Ahoy the Good Hope?: some bearings and signals in Seldom-Navigated Waters - on inequality in South Africa's Coloured and African population

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University of Cape Town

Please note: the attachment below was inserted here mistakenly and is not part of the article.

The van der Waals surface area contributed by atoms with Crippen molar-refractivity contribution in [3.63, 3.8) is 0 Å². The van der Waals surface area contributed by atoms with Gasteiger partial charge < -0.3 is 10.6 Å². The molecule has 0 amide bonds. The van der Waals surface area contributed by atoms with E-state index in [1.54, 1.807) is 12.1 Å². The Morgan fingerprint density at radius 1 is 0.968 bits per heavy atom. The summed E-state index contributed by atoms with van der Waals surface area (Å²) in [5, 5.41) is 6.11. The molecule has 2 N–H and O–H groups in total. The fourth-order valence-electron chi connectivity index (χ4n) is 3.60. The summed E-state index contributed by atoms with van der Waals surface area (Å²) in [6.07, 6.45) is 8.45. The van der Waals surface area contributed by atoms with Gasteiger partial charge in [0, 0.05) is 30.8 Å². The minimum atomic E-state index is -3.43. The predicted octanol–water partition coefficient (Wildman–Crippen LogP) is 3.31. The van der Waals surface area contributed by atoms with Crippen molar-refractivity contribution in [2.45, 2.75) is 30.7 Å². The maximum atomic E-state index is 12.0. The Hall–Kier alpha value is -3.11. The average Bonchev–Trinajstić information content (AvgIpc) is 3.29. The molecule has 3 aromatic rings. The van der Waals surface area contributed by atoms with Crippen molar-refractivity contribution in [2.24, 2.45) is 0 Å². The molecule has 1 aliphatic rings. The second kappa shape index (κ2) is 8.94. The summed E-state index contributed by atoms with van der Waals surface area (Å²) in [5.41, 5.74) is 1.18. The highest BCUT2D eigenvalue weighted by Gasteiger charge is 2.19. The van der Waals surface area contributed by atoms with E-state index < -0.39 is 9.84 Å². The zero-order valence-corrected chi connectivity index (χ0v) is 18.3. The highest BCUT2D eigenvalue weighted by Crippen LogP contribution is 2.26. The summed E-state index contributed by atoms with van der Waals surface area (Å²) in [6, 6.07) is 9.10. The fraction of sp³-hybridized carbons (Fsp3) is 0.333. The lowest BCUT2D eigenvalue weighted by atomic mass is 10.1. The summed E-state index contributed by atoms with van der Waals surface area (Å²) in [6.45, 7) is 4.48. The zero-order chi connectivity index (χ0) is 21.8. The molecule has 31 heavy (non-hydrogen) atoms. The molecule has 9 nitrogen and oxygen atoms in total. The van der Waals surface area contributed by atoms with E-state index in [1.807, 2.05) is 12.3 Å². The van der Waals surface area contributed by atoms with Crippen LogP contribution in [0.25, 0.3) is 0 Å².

Previous studies have decomposed South African income inequality into inequality between and within the population groups defined by the apartheid regime's racial classification system. While a substantial fraction of total inequality can be attributed to differences in mean income levels between those population groups, the level of inequality within the racial groups has been found to contribute more to total inequality. Yet few investigations have attempted to elucidate inequality within these population groups. This study therefore explores the extent to which inequality in a joint sample of African and coloured individuals can be attributed specific labour-market related characteristics of their households or household heads. The analyses apply the Theil-L measure of inequality to the distribution of a consumption bundle in a household survey data set from 1995. The education level of household heads is the strongest single explanatory factor, followed by households' main income sources. The race, age categories, or gender of household heads do not account for large fractions of inequality in this sample.